Poor circulation is a problem that affects primarily the elderly and obese, but can manifest in anyone. It refers to the diminished flow of blood throughout the body, especially in the extremities. It may not seem like a serious condition, but, if left untreated, can lead to serious complications, from kidney damage to stroke. It is usually the result of obesity, prolonged high blood pressure, or age. The symptoms of poor circulation are fairly easy to identify, however, so treatment can begin early if it is observed developing.

Numbness and Cramping
Among the first symptoms of poor circulation to manifest in a form where they are noticeable are numbness and cramping in the extremities, particularly the legs.

Redness and Swelling
Examine the legs and feet for any signs of redness or swelling. To check for edema, or persistent swelling in the legs, press a finger firmly against the lower leg, about halfway between the knee and ankle, then pull it away. If the skin does not immediately bounce back and an indentation is left, the person is showing one of the first symptoms of poor circulation: edema.

Tired, Achy Legs
Another of the symptoms of poor circulation is the legs becoming tired and achy after prolonged periods of standing or inactivity, which is relieved by elevation of the legs and movement. When the legs are elevated, the built up fluids in the legs are able to drain back into the body, relieving the pain and swelling.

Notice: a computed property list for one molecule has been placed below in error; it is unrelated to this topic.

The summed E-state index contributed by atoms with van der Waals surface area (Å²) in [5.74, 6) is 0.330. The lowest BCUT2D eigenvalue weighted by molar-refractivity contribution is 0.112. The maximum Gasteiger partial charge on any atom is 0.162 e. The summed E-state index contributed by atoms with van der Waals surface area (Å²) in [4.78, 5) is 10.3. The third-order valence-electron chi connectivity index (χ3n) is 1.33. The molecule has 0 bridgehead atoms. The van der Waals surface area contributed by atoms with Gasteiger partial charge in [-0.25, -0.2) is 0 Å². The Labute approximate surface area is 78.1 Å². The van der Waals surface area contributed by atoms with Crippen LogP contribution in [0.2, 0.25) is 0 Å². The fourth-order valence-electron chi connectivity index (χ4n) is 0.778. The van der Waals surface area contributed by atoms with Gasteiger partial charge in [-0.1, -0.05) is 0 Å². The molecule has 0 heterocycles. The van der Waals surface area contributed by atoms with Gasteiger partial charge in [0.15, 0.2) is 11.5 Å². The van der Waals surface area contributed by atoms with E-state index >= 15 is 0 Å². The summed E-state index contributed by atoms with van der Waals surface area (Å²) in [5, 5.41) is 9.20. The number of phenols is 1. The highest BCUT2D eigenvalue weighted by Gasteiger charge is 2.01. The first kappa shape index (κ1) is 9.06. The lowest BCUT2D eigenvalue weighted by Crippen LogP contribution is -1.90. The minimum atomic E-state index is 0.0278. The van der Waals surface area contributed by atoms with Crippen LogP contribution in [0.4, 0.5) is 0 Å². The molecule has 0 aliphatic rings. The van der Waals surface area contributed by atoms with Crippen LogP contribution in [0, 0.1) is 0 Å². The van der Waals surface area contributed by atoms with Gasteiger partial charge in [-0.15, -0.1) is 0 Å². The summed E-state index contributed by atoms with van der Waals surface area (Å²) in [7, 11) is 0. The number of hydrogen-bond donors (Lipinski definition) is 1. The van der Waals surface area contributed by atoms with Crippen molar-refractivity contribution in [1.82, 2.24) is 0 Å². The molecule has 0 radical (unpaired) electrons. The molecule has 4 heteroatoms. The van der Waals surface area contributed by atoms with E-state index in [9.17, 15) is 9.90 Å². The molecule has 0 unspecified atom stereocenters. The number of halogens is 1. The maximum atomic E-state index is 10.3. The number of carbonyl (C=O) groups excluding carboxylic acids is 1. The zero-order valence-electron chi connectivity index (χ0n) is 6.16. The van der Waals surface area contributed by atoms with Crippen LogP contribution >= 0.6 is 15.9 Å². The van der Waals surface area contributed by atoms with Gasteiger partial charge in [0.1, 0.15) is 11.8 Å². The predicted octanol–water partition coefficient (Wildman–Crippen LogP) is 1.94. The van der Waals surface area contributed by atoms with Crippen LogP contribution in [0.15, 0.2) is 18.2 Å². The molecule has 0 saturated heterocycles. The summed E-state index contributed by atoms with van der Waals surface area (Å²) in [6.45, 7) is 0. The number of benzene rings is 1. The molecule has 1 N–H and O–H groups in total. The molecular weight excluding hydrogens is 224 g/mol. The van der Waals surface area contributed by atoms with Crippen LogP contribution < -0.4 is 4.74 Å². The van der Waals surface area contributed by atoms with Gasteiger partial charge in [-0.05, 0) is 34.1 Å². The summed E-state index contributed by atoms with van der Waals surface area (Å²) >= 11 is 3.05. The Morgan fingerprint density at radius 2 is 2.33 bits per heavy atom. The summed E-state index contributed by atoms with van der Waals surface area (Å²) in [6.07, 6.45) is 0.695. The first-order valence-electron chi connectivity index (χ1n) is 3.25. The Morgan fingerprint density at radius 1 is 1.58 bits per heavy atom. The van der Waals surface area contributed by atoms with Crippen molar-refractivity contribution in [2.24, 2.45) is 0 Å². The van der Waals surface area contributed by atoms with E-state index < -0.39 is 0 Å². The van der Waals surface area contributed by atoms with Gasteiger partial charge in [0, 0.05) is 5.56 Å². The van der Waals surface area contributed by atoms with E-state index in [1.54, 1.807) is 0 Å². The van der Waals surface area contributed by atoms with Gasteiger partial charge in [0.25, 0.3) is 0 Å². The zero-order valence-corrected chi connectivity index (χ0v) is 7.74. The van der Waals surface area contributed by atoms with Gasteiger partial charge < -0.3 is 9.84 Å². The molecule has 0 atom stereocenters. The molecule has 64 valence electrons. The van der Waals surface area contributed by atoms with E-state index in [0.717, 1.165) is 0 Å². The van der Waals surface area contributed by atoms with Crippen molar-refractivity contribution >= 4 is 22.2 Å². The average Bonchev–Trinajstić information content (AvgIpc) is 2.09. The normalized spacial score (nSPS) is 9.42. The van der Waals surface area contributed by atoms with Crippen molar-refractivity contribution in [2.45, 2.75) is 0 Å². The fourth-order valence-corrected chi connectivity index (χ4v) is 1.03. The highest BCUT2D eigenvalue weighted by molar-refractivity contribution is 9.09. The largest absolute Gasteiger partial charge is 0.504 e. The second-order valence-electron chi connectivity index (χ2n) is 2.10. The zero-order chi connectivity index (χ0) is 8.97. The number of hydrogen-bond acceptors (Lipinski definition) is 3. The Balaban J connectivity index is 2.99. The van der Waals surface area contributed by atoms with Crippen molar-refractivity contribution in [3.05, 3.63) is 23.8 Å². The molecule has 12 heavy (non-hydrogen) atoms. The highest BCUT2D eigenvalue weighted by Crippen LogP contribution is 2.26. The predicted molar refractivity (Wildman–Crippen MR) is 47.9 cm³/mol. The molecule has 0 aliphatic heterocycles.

Diminished Mental Acuity
Mental capacity diminishes due to the reduced blood flow to the brain. This will generally manifest in memory loss, lethargy, and a general loss of mental acuity. A great deal of the body's blood is concentrated in the brain at any given time, so frequent headaches and dizzy spells may also be a symptom of poor circulation.

Loss of Libido
This may be a sore point for many people, men in particular because it is often a matter of pride. However, poor circulation will frequently lead to a loss of libido and ability to perform.

Slow Healing Wounds
When there is a loss of blood flow to the site of a wound or injury, it does not heal as well or as quickly. When searching for symptoms of poor circulation, determine whether there are any wounds that are taking an excessively long time to heal. These wounds can eventually grow into nonhealing ulcers, or, in extreme cases, result in amputation.